Still, the name fit my father well, its brusque tenor reminiscent of baby boomer-era American masculinity, its elocution conveying the sonic sharpness of a gunshot. The man is incredibly intelligent while also being emotionally reserved and unavailable; he seems to be deliberately aloof, a hidden indignation seething inside him which would reveal itself through harsh critical remarks, curt silence, or, sometimes, physical force. I never saw him hit my mother (they’re divorced, an inevitable end to an incompatible couple), but he did spank me and my younger sister with a custom-carved wooden paddle he made at his tool bench with red-painted letters etched into it which read: “Lightning.” With a sick humor that I now recognize as being abusive, my parents would warn us that if we misbehaved, “lightning would strike”—and it did, far more often than its namesake suggested.
My dad is the kind of person who feels the need to correct you even if you’re more knowledgeable of the topic at hand, responding to your observation or anecdote with “well, actually…” followed by a stream of supercilious mansplaining. He is an Air Force veteran, an evangelical Christian, and a diehard Republican. He loves shooting guns, flying planes, collecting obscure trinkets, listening to conservative talk radio, singing in choirs, learning new languages, and teaching the Bible in Sunday School.
When the reality of the COVID-19 pandemic set in during March 2020, I found myself in a daily sense of shock and trauma. As Alissa Wilkinson aptly put it in Vox, even if we never catch the virus ourselves, no one can “opt out” of the circumstances by choosing a different reality apart from this one. We were (and still are) stuck in a situation which was, paradoxically, totally beyond our individual control yet required every person to make deliberate sacrificial choices for the sake of their own life and the lives of others. As the virus first hit the U.S. in Seattle near my childhood home where my dad still lives, I worried about Dick Mayward, whose age and past health issues—as well as his political allegiances and personal disposition—placed him squarely in the “high risk” category. Despite my dysfunctional childhood experience and my semi-estranged adult relationship with the man, I feared that I would never see my dad alive again.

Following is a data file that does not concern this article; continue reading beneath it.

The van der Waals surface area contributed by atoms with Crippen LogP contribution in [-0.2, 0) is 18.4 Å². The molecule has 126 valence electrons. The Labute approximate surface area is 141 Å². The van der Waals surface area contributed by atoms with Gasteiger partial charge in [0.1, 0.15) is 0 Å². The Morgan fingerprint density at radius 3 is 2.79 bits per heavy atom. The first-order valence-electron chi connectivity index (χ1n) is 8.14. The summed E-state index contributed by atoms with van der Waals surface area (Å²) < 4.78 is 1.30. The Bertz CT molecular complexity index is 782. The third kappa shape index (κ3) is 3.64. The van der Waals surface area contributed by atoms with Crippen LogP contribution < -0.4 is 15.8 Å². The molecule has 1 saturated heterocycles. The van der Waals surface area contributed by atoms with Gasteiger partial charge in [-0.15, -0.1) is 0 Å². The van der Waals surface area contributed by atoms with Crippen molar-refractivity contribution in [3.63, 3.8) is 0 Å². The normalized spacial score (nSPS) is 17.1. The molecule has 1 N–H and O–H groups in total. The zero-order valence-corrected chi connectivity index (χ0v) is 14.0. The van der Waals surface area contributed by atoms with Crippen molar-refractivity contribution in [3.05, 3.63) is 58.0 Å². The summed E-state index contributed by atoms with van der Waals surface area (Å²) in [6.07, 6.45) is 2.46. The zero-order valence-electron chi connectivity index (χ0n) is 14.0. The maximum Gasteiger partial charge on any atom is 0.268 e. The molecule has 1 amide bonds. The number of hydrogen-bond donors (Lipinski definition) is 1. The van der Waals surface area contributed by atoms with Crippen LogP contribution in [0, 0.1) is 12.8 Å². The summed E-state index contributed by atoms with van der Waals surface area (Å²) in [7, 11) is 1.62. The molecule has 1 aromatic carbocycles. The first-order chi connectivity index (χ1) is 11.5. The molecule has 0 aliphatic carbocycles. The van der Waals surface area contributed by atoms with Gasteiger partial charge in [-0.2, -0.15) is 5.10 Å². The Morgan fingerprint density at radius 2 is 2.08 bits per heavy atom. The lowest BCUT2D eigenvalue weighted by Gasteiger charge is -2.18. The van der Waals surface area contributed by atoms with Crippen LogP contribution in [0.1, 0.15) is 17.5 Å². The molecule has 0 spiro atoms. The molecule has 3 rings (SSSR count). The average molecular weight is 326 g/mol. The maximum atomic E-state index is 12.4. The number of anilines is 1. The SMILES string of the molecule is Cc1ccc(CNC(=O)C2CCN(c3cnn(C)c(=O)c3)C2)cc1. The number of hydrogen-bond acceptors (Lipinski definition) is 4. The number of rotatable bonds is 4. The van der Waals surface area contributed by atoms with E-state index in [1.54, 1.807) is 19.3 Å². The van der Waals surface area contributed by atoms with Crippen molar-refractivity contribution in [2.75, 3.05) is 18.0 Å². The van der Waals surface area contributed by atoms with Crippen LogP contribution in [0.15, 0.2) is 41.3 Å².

Now, as the COVID-19 pandemic still rages on, making death an ever-present reality, I am safely situated in a small town on the east coast of Scotland while my dad is alive and alone on the West Coast of the United States. We are a world apart in more ways than one. I do not really know or understand my dad, and I don’t think he really knows or understands me. But, strangely enough, I love him. And I know that, in his own impaired and impersonal way, he loves me too.
In a sense, Dick Johnson Is Dead is a sequel to Johnson’s 2016 cinematic masterpiece, Cameraperson, itself an intimate memoir/mosaic on human mortality which features home footage of Kirsten’s mother and her own trials with Alzheimer’s disease. Where that first film was a carefully-edited montage of the leftover footage from Johnson’s multi-decade career as a documentary cinematographer, Dick Johnson Is Dead is ostensibly more straightforward and narrative-driven in its structure. Yet this is where Johnson’s filmmaking genius is evident: this second documentary is just as meticulously refined as Cameraperson, perhaps even more so.